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Creating a Restorative City

By   Follow Me on Twitter     Message Sylvia Clute     Permalink
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The city of Hull, England, has declared it will be the world's first "restorative city." Led by the Hull Centre for Restorative Practices (HCRP) and the International Institute for Restorative Practices (IIRP, located in Bethlehem, PA), the goal is for everyone who works with children and youth in Hull to employ restorative practices.

Hull is one of England's most economically and socially deprived cities. When this small city with a population 250,000 (including 57,000 children) lost its thriving fishing industry several generations ago, the city languished as the poverty rate rose and expectations fell.

In recent years, a process of rebuilding began with heavy investing in housing, the city center and secondary schools. But the city officials recognized the futility of rebuilding the physical infrastructure without social regeneration. They decided to invest disproportionately in children and young people, using restorative practices (RP) as the core element.

Hull's restorative practices program officially began in 2007, with the goal of implementing "an explicit means of managing relationships and building social connection and responsibility while providing a forum for repairing harm when relationships break down." Hull, UK: Toward a Restorative City

One of the first RP successes was at CollingwoodPrimary School. When Estelle Macdonald, head teacher (principal) of Collingwood, heard about restorative practices, she traveled to Bethlehem, Pennsylvania, for training and to visit IIRP demonstration programs. Upon her return, she began implementing restorative processes.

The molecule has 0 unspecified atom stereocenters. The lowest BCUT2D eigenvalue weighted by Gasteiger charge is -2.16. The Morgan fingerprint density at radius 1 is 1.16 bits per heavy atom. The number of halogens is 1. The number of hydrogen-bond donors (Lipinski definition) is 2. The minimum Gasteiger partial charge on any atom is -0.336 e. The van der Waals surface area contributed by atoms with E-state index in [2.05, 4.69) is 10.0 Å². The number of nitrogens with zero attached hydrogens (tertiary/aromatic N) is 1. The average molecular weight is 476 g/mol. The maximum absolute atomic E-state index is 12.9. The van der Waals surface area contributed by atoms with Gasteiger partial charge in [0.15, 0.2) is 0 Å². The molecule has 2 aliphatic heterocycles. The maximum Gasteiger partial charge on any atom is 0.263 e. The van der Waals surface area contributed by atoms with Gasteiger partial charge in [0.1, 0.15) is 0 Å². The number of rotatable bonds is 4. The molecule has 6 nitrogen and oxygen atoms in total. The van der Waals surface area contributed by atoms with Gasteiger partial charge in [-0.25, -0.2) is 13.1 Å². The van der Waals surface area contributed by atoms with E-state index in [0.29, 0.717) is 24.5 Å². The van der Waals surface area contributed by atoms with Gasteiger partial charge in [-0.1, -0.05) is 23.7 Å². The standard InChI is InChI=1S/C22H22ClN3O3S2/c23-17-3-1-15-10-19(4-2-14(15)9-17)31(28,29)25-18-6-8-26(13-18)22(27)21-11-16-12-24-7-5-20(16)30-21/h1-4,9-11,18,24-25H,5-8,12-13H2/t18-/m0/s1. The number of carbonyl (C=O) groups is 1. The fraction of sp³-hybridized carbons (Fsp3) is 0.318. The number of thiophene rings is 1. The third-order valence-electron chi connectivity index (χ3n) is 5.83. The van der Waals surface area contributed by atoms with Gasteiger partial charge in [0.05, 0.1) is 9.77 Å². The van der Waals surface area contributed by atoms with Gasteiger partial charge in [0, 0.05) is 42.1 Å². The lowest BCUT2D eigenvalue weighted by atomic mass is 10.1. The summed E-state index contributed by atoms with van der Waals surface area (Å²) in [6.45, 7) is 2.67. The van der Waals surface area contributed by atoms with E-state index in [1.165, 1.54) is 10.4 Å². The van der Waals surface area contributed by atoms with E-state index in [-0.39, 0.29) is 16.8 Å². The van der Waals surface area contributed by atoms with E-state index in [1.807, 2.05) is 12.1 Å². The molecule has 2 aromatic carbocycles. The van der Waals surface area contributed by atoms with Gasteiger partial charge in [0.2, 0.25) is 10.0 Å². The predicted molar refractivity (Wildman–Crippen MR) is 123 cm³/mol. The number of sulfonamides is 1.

The entire school staff was trained in RP, restorative concepts were introduced to pupils, and classroom circles were employed twice daily. They began with "a nurturing program" using circle time and a positive vocabulary focusing on how they wanted children to behave, rather than what they had done wrong.

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The initial results were remarkable. The above article reports that in 2006, before RP implementation, Collingwood was given Ofsted's (Britain's Office for Standards in Education) lowest ranking: "needing special measures." Within two years of RP implementation, the school achieved Ofsted's highest ranking: "outstanding."

RP having been fully implemented, Collingwood now has a highly positive school culture and an exceptional sense of community. Its students are developing the skills needed to feel respected, secure and happy. A DVD on RP at Collingwood is available at (US) or (UK).

Next week I will be attending the 13th International Institute of Restorative Practices World Conference in Hull. While attending the conference, I will be presenting a workshop on a systems theory for reliably predicting the success of restorative justice programs.

The theory is based on the two model of justice, unitive versus the punitive, and the deeper patterns of Oneness and duality that they reflect. The extent to which a restorative justice program incorporates the elements of unitive justice (Oneness), it will succeed. To the extent the program reflects the punitive approach (duality), it will fail to produce lasting results, and old negative patterns will continue.

Next week, as I witness this undertaking first hand, I will have more to report on Hull's journey toward becoming a restorative city.

Posted on on 10-4-10.

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